If you follow my twitter feed, you will see that I frequently alert people to job opportunities at my library and I have blathered at length about being on search committees and my recommendations for improving cover letters, resumes, etc. Last year, facing down my 5Y paperwork, I asked for and received a year off from library search committees. Of course, I was then almost immediately tapped for a search committee for Dentistry.
We have a high rate of turnover in the UIC library compared with many academic libraries. I have heard utter shock from colleagues when I talk about a near constant state of being on search committees, as they have only sat on one or two ever. I keep a running tally of librarians who have moved on and the general reason they left–there have been a lot of retirements in recent years and a solid smattering of people moving on for promotions, family, going back to school, and not worrying about having to buy their own post it notes. That tally is high.
And I am probably about to miss those days and those complaints.
Earlier this week, my University President Tim Killeen sent us a letter telling us that the state legislature has continued not to fund higher education. We are thru an entire year of waiting and hoping they will get budget things sorted. But they haven’t and it is unclear if or when that will be happening. There isn’t much optimism at this point. And President Killeen started using phrases like “layoffs” and “all options on the table.”
UIC has brain drain issues and at least some part of it is financial. Before I got here there were furloughs. The first three years I was here, my paycheck went down each year as health insurance and taxes rose while salaries did not. We eventually did get raises, following the negotiation of our first union contract. But many faculty left during that time and churn tends to be pretty constant across departments. And this doesn’t include the ongoing and equally damaging challenges of staff turnover that has been happening simultaneously due to multiple years without a contract, salary compression, etc.
This announcement will further accelerate people leaving the three University of Illinois institutions. Private universities in the Chicago area are likely looking at UIC and deciding who they might be interested in recruiting. Who has grant money that they could bring over? Who are the top teachers that they could add to their faculty? Who has a national or international reputation that could be leveraged?
From the view of everyone here, it raises a lot of questions. There has been a long year+ now of trying to hold the line. But now we are looking around wondering just who is going to be cut, how deeply the various cuts will be, how fast, and if the cuts will be permanent. Certainly they will be long term.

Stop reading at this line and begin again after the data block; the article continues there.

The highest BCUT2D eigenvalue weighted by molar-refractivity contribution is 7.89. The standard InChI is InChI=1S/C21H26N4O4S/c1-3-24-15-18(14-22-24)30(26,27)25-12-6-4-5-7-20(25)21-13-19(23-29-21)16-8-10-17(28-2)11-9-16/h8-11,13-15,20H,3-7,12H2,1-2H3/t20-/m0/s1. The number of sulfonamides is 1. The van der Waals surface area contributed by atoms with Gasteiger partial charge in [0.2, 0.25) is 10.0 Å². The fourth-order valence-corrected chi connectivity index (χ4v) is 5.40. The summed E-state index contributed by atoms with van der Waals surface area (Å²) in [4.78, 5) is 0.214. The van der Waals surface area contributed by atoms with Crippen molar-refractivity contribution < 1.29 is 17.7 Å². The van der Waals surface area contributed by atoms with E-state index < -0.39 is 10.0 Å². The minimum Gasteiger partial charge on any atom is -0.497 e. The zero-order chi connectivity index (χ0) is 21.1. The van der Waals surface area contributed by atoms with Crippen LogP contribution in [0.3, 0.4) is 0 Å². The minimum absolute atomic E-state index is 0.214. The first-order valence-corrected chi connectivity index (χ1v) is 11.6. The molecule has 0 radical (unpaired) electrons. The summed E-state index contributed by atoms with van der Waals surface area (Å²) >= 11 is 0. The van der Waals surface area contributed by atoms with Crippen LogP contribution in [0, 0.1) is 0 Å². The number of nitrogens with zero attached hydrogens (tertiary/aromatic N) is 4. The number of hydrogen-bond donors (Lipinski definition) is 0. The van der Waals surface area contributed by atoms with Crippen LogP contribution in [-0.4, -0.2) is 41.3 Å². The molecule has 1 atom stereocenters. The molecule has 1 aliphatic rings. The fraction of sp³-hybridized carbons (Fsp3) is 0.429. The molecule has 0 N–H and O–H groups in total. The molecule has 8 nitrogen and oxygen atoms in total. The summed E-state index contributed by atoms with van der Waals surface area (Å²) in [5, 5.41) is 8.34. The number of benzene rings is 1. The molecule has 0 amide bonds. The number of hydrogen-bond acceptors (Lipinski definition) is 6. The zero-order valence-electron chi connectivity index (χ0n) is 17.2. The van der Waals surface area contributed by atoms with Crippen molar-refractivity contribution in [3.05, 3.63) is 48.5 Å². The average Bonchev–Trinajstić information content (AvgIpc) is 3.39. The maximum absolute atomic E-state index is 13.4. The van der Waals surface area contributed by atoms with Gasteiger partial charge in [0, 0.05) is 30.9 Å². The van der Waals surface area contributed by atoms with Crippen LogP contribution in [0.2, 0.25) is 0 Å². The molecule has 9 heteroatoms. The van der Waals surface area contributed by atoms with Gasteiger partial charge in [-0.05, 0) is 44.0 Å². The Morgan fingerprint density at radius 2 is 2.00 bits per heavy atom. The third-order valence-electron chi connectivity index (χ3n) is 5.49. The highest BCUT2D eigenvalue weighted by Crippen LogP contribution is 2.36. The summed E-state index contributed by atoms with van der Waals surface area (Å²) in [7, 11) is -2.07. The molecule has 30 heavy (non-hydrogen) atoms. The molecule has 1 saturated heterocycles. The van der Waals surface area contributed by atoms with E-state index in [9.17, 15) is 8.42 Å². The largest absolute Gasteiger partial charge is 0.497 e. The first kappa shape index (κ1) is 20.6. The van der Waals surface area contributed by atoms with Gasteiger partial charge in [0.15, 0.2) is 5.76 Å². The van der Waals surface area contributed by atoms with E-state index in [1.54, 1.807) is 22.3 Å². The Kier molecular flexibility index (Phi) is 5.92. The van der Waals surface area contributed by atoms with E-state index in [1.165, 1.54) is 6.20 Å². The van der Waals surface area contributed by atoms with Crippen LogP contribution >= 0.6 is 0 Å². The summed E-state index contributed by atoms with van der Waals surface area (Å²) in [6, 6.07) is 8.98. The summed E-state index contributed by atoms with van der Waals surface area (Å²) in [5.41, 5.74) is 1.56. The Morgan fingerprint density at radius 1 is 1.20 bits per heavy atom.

There are conversations already happening about if one should stay or try to go. Yes, I still have a tenure track line and I am on track to get tenure. I am one of the fortunate. But what will that look like if we lose more people out of my department? If I stay as others leave, what will be the implications for my workload and for how long? The expectations of the subject faculty, students, and administration generally don’t go down and we’ve spent years developing strong relationships and engagement. How will we staff a building if we need to be out teaching or meeting for research projects? Will my research go entirely by the wayside? Will students chose to go elsewhere as course sizes rise rapidly or they are otherwise frustrated by lack of support and opportunities? How do we meet emerging student needs? Will we be able to get grant dollars without the research infrastructure developing at other institutions? What research will slow to a grind or a halt? How do we meet ever increasing demands with constant and ongoing reductions?
Is it a reflection on us professionally if we stay? It’s a horrible thing to ask but it has run through my mind more than once. Are we perceived as not good enough to be recruited elsewhere? Not passionate enough to be jumping to other institutions? Obviously we have many reasons to stay–we deeply enjoy the work we do here, work with excellent students, believe in mission of the institution, love living in Chicago, have had the opportunity to collaborate with great peers, etc etc… and we could be assets wherever we worked. But having watched our institution lose some described as best & brightest, it raises self-doubt. And if a faculty member is having all of those nagging thoughts, or fielding calls from other institutions, how does their work here suffer?
I raise these questions without answers, presently seeking only to exorcise them from running in circles around my brain. I have external reviewer paperwork to think about as I go into my 6Y year, edits for a paper that I wasn’t expecting back just yet, several interesting research projects and so many things I’m excited about. I do not want these worries to take over.
I feel for my President, Chancellor, Provost and Dean. The former three are very new to the institution, the Provost only started a couple of months ago. And my Dean is trying to lead a college in a time of complete lack of financial information. I hope for transparency from them and a lot of communication. And perhaps that Springfield will get its act together soon.